If you’re a busy mom, look for DVD or computer-based programs (not necessarily for everything, but one or two subjects can be helpful) that have discussions and teacher lectures – you don’t have to teach the lessons but your child still benefits from the audible lessons.
Use Narrations & Oral Reports For Writing
Letting kids narrate to you – telling you all about the current read aloud or what they learned in their DVD based math lesson – is a great way for them to share their thoughts. Speaking also helps them cement the information in their memory and it’s also an important first step in writing.
If you’re very busy, teach them to record their own narrations and use them to ‘dictate’ to themselves as they write. Auditory learners learn by speaking too – after all, they are listening to themselves talk!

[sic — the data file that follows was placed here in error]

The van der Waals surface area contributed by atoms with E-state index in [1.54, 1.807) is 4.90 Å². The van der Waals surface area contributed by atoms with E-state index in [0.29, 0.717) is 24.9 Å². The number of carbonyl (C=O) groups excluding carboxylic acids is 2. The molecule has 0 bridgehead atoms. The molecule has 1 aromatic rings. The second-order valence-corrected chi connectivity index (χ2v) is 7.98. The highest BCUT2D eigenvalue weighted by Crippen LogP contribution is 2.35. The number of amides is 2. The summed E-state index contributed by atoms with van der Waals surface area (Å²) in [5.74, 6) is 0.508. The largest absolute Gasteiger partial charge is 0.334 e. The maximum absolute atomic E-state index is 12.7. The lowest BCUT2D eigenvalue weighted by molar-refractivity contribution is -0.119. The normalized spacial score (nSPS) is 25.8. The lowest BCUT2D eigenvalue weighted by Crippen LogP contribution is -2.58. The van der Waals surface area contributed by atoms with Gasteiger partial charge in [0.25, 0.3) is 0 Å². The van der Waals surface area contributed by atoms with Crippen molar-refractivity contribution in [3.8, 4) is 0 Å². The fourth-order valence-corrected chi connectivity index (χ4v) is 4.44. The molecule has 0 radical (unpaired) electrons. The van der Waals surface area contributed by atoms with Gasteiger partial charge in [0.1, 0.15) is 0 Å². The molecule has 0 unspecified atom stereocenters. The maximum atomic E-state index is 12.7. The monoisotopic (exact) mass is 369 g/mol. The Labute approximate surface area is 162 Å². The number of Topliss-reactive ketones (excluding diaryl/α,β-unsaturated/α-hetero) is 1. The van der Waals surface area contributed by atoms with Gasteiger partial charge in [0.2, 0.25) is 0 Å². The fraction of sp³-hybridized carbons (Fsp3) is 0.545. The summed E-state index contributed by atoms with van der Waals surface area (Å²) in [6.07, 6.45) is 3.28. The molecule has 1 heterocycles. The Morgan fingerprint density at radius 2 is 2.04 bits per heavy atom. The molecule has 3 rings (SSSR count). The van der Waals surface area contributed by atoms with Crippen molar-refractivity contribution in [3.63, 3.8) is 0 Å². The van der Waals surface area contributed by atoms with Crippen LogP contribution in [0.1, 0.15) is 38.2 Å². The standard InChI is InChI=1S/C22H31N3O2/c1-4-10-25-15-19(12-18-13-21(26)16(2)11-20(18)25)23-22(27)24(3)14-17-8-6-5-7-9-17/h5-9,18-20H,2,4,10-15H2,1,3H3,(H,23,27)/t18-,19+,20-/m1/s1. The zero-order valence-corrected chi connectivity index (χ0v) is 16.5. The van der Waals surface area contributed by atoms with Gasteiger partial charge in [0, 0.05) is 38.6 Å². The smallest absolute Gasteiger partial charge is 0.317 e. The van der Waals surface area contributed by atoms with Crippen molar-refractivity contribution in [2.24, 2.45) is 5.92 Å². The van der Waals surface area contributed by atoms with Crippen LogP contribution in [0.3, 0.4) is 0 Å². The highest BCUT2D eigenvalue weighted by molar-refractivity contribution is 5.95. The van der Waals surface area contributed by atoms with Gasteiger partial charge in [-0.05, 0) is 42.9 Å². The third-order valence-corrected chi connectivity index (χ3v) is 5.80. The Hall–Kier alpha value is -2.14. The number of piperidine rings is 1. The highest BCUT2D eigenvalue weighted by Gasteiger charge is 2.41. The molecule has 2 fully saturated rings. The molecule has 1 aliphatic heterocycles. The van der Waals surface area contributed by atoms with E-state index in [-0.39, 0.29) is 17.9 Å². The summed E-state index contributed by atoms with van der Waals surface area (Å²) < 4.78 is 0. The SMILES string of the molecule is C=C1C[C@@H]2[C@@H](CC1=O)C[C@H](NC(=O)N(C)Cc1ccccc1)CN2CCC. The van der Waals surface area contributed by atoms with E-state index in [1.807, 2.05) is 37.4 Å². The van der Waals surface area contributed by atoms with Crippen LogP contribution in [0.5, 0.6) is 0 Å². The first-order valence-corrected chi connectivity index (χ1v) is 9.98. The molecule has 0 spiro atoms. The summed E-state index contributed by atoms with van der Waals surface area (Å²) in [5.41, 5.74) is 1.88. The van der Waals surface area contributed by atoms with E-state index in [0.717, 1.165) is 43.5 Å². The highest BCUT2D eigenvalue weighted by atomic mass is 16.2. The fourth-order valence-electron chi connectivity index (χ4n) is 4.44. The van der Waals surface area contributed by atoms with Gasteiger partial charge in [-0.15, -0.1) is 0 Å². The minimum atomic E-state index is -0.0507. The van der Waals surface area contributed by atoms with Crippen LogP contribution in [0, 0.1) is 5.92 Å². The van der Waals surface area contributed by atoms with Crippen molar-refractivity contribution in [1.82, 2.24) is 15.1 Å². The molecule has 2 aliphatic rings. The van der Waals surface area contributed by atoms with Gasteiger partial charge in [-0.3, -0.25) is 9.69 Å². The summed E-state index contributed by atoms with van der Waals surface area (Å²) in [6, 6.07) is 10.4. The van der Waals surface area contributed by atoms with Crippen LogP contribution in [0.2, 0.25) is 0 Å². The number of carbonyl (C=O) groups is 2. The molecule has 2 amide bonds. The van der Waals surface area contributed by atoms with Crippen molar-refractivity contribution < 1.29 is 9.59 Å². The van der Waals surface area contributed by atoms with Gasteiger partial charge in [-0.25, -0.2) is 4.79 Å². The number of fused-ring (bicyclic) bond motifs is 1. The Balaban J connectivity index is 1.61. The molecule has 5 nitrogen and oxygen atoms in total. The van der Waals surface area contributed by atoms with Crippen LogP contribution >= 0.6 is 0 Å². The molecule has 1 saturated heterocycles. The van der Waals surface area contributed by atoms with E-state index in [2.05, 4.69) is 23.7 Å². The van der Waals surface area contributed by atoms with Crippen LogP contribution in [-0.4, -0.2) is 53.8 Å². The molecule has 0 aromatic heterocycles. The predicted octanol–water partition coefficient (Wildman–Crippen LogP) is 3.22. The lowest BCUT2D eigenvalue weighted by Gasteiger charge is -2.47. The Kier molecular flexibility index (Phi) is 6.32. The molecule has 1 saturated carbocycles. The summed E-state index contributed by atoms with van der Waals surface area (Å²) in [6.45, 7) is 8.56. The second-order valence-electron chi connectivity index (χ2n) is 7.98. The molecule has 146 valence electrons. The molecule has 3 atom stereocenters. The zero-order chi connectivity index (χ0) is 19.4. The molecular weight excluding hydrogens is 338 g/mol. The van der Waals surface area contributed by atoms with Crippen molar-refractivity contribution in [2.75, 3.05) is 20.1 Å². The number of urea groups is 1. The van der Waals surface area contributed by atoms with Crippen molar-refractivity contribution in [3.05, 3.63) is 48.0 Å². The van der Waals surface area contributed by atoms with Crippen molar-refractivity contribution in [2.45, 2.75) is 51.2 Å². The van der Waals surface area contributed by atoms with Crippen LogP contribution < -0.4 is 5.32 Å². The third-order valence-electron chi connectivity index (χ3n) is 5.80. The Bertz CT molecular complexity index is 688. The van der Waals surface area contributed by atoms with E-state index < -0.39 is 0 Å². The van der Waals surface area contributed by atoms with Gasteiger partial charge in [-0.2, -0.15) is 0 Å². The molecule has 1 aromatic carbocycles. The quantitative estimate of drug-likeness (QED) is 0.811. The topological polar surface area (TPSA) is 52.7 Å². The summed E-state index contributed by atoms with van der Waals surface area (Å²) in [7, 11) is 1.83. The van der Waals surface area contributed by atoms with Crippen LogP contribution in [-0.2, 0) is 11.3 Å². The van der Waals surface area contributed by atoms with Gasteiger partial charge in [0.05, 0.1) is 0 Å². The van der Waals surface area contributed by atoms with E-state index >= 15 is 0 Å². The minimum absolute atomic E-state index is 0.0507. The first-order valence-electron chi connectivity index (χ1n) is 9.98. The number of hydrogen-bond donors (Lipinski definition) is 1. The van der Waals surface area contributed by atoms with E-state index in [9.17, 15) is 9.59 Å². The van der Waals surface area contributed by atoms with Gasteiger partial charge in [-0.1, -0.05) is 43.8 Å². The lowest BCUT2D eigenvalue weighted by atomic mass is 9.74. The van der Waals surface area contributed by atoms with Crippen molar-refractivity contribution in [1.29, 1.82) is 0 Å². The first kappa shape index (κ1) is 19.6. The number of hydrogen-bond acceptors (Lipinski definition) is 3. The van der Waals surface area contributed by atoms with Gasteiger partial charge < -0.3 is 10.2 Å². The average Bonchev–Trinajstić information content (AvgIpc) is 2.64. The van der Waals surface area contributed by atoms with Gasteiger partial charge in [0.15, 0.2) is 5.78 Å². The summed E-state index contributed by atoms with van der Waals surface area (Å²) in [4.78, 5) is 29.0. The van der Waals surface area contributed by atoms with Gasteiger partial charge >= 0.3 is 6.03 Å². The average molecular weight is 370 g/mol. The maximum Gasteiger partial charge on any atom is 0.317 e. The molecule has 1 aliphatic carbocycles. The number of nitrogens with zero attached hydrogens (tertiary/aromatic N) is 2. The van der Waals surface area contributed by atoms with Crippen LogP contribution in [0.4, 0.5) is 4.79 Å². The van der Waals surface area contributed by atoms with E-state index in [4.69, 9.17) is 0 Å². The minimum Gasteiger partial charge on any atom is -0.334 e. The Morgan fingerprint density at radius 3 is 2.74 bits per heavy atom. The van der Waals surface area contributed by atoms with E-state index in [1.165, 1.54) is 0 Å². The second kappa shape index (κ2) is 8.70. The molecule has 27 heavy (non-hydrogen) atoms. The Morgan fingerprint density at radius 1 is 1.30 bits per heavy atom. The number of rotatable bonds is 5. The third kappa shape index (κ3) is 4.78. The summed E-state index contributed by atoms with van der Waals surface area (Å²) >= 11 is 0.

The same can work for essays and reports as well. Make time for your auditory learners to present oral reports – something they will likely excel at.
Play Quiet Background Music
Some people believe that kids who are audible learners will work better with some background noise or music. Of course, this will vary with each child but I know it’s true for my own daughter.
Allowing her to play some music while she does her written work helps her stay on task. Don’t ask me why it works, but it does!
Add Some Memorization & Recitation
I know recitation and memory work may seem dull (it can be!) but it’s actually the perfect tool for auditory learners. As they recite, they easily memorize the information.
Use a daily recitation time for all your subjects – history lists, science facts, poetry, Bible verses, math facts, Latin conjugations & declensions (we’ve even memorized a long list of prepositions just by reciting them daily).
If you’re not quite sure how to schedule a daily recitation time, here’s how we plan our recitation and memorization.
Bonus tip: To make recitation even more memorable, set the information to a tune or jingle and sing it. You’ll learn your facts in no time at all!
Use Audio Books & Dramatized History Stories